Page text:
What Kind Of Air Filter Is The Best?
Ever walked into the store to purchase an air filter only to find shelves upon shelves of them and not know which one to choose? It’s a common dilemma most homeowners face. In cases like these, it’s easy to go for the cheapest but you might not be getting the best one for you. It’s a simple task that, when done with lack of information and thought, could easily have long-term impacts on health, equipment lifespan and total expenses.
The Minimum Efficiency Reporting Value ranks air filters according to how well they do their job at preventing air particles from entering your home and spreading around. It’s a scale of 1 to 20 with 1 as the lowest and 20 as the highest. While it sounds like getting the filter with the highest rating would be the smartest thing to do, not all HVAC systems were designed to carry powerful filters. Check if your HVAC fan can handle at least a MERV 16 filter. You can easily find this information in the manual but if you no longer have it, or the manual doesn’t state it, you can do a simple experiment.
Begin with lower rated air filters and move up a rank with every filter. Observe your HVAC and how it handles the new filter and check for signs of strain. You can also ask your trusted HVAC maintenance company for recommendations.
Other Rating Scales
Since the MERV isn’t mandatory, you might notice other brands using a different ranking system for their own filters. If you decide to opt for a filter from one of these, get to know their rating scale by doing a little research. Simply ask the manufacturers or go online. The information should be readily available. Do this before you decide to make your purchase.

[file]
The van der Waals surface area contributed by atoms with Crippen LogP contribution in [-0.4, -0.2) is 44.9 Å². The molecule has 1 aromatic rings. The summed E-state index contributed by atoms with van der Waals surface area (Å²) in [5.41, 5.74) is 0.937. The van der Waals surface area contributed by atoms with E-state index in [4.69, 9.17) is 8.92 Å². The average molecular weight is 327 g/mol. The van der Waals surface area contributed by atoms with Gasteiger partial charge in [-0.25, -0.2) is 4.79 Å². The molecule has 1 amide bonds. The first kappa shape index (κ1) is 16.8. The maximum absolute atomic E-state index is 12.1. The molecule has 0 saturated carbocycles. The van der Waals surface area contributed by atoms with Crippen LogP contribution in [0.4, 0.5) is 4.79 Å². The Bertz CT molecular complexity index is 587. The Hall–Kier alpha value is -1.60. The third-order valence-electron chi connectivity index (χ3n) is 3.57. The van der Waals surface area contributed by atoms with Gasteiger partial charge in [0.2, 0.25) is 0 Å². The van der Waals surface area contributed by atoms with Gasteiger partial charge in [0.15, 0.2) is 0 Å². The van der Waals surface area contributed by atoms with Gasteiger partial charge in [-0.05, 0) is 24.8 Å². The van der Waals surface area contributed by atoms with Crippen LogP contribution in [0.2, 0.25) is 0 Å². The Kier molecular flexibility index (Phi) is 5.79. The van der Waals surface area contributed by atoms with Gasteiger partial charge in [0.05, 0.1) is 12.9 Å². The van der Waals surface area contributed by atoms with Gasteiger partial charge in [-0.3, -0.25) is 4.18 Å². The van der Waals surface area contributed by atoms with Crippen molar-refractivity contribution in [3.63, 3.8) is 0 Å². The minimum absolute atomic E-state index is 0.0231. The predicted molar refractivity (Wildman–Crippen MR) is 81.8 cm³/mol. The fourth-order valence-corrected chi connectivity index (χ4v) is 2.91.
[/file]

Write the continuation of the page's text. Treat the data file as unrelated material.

Kinds of Mechanical Filters
Fiberglass: It’s the thinnest and simplest in design among the four and do the poorest job when it comes to improving air quality because it wasn’t made to do that. It’s purpose is only to protect your equipment and cost roughly around a dollar each.
MERV Rating: 1-4
Pleated: The higher the number of pleats per foot, the better the airflow which means it passes through the filter more frequently, giving you cleaner air each time. It shields your home from up to 45% of air pollutants at around $10 a piece.
MERV Rating: 10-13
High-efficiency: These filters offer the best value for residential owners. They can pick up extremely small particles and some come coated with bacteria-killing chemicals so your air isn’t only clean but safer and healthier. Other filters are created similar to your car’s air filter. Because of their highly efficient nature, hence the name, expect your operating costs to drop. They can filter up to 85% of pollutants from your indoor air.
MERV Rating: 14-16
True HEPA (or High Efficiency Particulate Air) filters: It’s the most effective in improving air quality but they’re normally not used for homes. Because of the gaps for airflow are so small, in order to filter 98% of air pollutants, they need stronger air pressure which most home HVAC systems don’t have.
MERV Rating: 17-20